Over the next couple of weeks, InsideNU will reveal its rankings of the most important players on Northwestern’s football team. Past production, position and potential, among other criteria, were taken into account. We only ask one thing from you: If there’s one player you believe is pegged too high or low, reserve your venom until after reading the explanation. With that, here’s No. 10: running back Venric Mark.
You would not have a hard time convincing me that Mark deserves to be higher on this list. With him missing most of last season, Northwestern endured a seven-game losing streak and failed to qualify for a bowl game for the first time since 2007. That came a year after Mark’s unexpected star turn, in which he rushed for more than 1,000 yards and earned All-American honors as a kick returner while leading the Wildcats to 10 wins.
Mark was tremendous in 2012, so good that when he was named to watch lists for three major awards (Maxwell, Doak Walker and Paul Hornung) heading into 2013, there were few eye rolls – the default reaction for preseason watch list nominations – and (probably misguided) optimism he could win them.
If Mark even comes close to replicating what he did in 2012, well yeah, he should be higher on this list. I don’t think it’s realistic to expect him to do that, though. For one, running back is one of Northwestern’s deepest positions. Even if Mark wasn’t granted a fifth season of eligibility, the Wildcats would have plenty of options at tailback – including Treyvon Green, Stephen Buckley, Warren Long and two highly regarded freshmen (Justin Jackson and Auston Anderson).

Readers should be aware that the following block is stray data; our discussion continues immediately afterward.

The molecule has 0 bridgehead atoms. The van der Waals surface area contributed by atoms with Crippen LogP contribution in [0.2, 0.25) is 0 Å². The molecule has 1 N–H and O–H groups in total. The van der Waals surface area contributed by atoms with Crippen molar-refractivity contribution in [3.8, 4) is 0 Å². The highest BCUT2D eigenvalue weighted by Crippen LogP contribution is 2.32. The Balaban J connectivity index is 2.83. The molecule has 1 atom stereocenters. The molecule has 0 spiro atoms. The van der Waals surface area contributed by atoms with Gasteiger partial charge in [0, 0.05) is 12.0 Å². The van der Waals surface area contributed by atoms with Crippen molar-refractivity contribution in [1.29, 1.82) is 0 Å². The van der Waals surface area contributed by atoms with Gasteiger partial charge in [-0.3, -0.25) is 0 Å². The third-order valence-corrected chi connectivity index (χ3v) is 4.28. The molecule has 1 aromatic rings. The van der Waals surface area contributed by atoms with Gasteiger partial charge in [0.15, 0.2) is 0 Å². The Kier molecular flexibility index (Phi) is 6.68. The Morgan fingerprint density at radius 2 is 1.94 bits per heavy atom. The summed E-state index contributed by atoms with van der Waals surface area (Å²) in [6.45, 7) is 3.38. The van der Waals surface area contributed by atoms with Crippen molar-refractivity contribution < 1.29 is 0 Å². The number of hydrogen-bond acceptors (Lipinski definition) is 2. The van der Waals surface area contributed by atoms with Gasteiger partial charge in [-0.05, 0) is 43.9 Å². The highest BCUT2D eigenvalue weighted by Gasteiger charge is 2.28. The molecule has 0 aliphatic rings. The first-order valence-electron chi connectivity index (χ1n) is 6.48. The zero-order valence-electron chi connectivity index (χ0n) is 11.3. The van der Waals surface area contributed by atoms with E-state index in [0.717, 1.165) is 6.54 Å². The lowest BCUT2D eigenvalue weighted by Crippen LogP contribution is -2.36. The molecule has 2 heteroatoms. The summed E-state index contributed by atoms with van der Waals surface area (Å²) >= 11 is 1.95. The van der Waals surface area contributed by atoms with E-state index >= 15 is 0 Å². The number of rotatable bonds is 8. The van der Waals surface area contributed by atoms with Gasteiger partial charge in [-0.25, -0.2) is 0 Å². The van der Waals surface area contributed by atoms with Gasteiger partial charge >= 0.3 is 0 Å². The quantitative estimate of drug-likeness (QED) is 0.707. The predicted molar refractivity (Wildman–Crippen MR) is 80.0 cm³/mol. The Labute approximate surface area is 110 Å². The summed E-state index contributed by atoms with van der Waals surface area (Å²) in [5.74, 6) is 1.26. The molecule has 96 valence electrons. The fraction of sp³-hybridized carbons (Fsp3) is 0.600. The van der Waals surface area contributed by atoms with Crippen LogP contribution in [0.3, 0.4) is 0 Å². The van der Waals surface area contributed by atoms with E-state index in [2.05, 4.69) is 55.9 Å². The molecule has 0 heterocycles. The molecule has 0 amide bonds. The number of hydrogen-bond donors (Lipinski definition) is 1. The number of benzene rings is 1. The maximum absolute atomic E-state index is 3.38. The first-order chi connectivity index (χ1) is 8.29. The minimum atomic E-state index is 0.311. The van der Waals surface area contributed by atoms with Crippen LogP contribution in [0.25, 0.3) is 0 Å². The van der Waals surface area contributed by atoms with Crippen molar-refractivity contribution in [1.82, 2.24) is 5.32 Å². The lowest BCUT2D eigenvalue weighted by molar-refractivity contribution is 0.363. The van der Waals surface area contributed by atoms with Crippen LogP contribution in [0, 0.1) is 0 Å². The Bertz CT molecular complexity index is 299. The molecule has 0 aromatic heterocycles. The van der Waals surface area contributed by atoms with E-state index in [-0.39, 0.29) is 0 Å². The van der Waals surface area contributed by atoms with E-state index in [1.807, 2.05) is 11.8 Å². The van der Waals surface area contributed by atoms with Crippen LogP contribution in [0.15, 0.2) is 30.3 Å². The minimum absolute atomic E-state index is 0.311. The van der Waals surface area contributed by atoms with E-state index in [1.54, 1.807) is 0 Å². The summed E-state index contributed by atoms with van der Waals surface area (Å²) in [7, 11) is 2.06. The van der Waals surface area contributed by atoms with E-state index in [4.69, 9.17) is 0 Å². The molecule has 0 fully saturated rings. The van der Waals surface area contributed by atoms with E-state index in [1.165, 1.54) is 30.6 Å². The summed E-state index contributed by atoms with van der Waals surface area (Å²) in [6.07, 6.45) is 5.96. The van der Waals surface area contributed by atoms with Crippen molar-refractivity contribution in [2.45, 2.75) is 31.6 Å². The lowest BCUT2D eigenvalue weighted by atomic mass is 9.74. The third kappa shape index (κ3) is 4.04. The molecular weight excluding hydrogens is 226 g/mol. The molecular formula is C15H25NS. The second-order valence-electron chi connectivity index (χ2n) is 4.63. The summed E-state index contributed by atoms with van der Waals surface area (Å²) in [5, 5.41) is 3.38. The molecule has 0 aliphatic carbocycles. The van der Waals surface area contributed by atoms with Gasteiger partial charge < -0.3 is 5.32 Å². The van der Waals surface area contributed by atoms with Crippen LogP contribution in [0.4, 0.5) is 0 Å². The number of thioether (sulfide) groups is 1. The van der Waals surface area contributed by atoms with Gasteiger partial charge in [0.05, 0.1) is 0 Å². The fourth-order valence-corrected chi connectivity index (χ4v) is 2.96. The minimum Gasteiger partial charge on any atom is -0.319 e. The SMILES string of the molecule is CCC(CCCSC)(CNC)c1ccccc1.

While Mark will enter the season atop the depth chart, the players below him will get their share of carries, if only to limit the amount of wear and tear Mark deals with as a running back and significant special teams contributor.
Another reason Mark won’t match his numbers from 2012? The playbook. Kain Colter’s graduation in the offseason leaves the Wildcats with one starting quarterback, Trevor Siemian, whose pocket-passing skill set will force coordinator Mick McCall to tweak the offense. You won’t be seeing as many of those read-option plays that worked so well in 2012, mainly because Siemian can’t run like Colter could.
Siemian’s superior passing skills should result in a more pass-focused offense – a shift that will come at the detriment of Mark’s statistics, as the fifth-year senior generated a sizeable chunk of his rushing yards off option plays. This isn’t to say that Northwestern can’t run option stuff with Siemian – remember his touchdown in the Gator Bowl? – only that it’s not likely to happen as often as it did with Colter under center.
Those two factors – lots of depth at running back, and the allocation of carries therein; an offense geared more towards the pass – pushed Mark to the 10 spot. If, at the end of the season, it’s clear I underestimated Mark, I don’t think it will be because of his contributions as a tailback. If Mark proves me wrong, he’ll do it by summoning the dazzling kick return skills that made him one of the nation’s most exciting players in 2012.
And, really, I wouldn’t put it past him. Mark can fly, put defenders on ice skates with unexpected jukes and cuts and absorb contact while keeping his feet. He’s really fun to watch, and if he can stay on the field, he’ll do wonders for a team that struggled to score points last season.